The Deep Roots of Nigeria’s Cybersecurity Problems

April 3, website planet It was running a network mapping project when it discovered unsecured AWS S3 buckets belonging to a state health agency in Nigeria. The buckets contained about 75,000 entries for about 37,000 people — about 45 GB in total, including identification documents and photos of people registered with the agency. According to the website Planet, the buckets were dated January 2021 and were active and being updated at the time of discovery.

Known as the Plateau State Healthcare Administration (PLASCHEMA), the agency was established in September 2020 by the state’s Governor, Simon Bako Lalong, to provide residents of the Plateau State, Nigeria, with affordable and easy access to access to healthcare.

On April 5, Website Planet contacted Nigerian authorities to inform them of the exposed data buckets. But Website Planet said the buckets remained valid and insecure until late July. A spokesman for Website Planet said it’s unclear whether malicious actors discovered the data before it was secured, but “the longer it’s open, the more likely it’s going to be caught by malicious parties.” Like in a bucket Personal information found in the website may be used for identity theft, which can be used to open social media and virtual bank or credit accounts.

On July 23, days after the unsecured bucket was locked, Fabong Yildam, Director General of PLASCHEMA, Denies any data breach or exposure at a press conference.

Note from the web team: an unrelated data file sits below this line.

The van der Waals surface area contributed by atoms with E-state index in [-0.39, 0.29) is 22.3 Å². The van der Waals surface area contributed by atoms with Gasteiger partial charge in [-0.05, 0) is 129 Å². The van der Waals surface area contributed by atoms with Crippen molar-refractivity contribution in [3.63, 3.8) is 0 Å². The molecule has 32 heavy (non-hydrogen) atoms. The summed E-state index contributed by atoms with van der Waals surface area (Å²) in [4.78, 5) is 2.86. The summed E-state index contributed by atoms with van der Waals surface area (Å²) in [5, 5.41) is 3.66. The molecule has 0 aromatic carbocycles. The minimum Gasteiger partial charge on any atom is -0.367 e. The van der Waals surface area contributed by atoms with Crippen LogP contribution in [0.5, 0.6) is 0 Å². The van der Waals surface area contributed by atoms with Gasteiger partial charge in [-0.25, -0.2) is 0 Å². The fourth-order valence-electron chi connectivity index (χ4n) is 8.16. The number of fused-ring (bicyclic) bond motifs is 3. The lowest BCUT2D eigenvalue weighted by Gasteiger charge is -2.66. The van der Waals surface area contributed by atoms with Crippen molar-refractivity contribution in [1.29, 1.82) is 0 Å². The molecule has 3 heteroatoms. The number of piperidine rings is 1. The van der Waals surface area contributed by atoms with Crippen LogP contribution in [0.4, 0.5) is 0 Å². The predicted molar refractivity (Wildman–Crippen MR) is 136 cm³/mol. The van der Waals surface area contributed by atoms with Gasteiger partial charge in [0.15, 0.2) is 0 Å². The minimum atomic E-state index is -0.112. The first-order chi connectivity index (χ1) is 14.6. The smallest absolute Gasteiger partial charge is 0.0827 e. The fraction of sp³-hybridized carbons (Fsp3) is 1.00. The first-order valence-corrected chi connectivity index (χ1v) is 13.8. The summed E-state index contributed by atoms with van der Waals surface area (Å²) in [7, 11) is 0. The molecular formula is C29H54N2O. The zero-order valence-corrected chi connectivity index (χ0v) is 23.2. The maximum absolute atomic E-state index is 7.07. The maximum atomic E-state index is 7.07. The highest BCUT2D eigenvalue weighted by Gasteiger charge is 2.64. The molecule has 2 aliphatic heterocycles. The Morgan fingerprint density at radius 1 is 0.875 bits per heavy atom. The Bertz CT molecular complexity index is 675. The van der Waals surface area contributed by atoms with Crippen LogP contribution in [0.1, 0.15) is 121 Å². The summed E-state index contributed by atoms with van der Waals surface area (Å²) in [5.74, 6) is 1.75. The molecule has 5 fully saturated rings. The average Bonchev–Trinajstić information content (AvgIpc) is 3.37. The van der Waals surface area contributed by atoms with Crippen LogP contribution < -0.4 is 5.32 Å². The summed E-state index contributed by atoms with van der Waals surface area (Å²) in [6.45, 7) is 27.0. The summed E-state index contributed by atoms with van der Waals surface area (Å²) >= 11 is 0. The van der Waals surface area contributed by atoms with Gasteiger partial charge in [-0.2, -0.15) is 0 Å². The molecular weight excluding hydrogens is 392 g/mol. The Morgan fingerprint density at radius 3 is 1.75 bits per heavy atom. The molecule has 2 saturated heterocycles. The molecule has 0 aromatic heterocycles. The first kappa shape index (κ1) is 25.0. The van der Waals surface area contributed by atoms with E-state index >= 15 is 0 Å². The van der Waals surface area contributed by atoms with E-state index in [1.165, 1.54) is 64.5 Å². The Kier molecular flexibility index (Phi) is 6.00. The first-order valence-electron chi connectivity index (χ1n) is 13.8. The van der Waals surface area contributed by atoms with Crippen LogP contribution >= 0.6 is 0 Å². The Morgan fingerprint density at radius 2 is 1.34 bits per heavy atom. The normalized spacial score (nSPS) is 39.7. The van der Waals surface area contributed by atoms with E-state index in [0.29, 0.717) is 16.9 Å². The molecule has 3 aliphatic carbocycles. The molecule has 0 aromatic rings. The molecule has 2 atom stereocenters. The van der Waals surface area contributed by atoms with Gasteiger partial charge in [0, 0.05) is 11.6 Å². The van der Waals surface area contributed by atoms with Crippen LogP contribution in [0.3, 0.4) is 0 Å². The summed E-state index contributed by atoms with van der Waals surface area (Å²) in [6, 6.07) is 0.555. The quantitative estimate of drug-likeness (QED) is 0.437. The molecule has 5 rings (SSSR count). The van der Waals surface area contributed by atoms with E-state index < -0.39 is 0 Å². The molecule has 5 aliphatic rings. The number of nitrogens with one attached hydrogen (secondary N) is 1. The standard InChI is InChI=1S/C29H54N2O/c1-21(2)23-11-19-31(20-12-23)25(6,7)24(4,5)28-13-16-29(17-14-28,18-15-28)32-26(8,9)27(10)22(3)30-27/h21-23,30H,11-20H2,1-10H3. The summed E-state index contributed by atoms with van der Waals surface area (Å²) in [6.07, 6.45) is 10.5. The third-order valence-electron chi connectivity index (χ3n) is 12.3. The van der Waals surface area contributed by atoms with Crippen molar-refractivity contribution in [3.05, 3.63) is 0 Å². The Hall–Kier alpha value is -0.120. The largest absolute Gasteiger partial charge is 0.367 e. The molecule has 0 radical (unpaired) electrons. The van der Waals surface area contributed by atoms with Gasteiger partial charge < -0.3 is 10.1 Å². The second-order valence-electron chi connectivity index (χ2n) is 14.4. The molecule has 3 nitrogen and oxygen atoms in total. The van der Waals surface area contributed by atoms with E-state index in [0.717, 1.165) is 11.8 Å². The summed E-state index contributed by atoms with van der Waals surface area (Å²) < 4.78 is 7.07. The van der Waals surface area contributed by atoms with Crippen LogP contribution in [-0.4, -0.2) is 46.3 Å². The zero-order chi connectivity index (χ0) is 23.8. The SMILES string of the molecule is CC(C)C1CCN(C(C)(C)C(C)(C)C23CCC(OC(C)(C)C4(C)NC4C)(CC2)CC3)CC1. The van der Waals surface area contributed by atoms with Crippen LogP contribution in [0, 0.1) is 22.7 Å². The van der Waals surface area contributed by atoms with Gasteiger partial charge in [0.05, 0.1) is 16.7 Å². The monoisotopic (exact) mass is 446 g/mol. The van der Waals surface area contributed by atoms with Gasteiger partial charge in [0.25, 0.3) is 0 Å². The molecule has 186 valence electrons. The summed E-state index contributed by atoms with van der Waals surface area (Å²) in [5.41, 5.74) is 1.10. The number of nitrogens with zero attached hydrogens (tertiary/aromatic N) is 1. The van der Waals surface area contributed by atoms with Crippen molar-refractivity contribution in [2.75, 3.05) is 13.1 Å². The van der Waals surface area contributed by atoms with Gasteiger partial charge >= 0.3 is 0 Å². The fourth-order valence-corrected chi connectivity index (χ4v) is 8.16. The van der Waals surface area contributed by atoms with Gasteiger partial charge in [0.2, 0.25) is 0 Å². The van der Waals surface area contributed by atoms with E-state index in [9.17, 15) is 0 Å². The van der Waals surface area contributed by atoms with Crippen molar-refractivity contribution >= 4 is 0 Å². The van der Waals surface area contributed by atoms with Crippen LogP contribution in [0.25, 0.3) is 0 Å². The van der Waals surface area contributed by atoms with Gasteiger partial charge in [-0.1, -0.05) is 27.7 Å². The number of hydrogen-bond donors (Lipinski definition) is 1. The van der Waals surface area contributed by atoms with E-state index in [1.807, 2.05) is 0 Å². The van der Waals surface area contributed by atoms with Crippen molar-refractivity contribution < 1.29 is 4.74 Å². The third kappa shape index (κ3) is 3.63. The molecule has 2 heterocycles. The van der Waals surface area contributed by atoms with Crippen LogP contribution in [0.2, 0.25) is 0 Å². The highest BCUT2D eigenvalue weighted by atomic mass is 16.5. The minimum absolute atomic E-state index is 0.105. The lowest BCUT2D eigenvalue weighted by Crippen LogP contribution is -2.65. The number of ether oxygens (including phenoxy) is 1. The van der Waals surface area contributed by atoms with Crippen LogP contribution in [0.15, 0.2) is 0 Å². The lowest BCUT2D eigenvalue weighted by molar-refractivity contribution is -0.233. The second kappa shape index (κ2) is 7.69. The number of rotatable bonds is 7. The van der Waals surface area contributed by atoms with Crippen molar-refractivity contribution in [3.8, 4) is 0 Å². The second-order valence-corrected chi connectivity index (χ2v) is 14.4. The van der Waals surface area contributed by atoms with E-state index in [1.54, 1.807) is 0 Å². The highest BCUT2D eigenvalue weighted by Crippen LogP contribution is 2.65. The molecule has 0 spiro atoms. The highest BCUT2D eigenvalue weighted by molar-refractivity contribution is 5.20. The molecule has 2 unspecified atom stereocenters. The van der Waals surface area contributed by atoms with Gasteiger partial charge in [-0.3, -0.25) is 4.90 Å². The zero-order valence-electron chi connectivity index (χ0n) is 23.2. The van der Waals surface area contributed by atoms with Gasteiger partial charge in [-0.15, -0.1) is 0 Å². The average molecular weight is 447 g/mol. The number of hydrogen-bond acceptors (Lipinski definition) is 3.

Sadly, the incident is a poster child for the pervasive cybersecurity problem in Nigeria, where regulations are ineffective, bad practices are rampant, and public disclosure of security breaches is often slow and insufficient.

“Many organizations in developed countries communicate when they encounter a cyberattack case, which encourages cyber resilience and broad incident response,” said Confidence Staveley, Nigerian security analyst and executive director of the Cyber​​safe Foundation, a security consulting and advocacy group . “Returning here, however, we see that, in general, many organizations absolutely deny that cyberattacks and data breaches have occurred, even when there is undeniable evidence. That, or they downplay the incident outright.

In August 2020, two major Nigerian banks reportedly suffered data breaches that exposed financial details of their customers. Both banks did not respond until days later, then their press releases were vague, neither deny nor admit the occurrence of any data breach.

Earlier this year, in July, Nigerian independent journalist David Hundeyin also Emails belonging to the Lagos state government have been reported as potentially compromised As well as selling those emails on the dark market. The Lagos state government and Nigeria’s cybersecurity agency remained silent on Hundeyin’s claims, neither responding nor denying the alleged breach.

Without communication, these agencies are unable to provide their clients and other stakeholders with the information they need to protect themselves, or provide actionable advice to anyone exposed to potential breaches. Lack of communication, along with many poor cybersecurity practices, undermines cybersecurity and data protection in Nigeria, and creates a severe lack of trust and competence, Staveley said.

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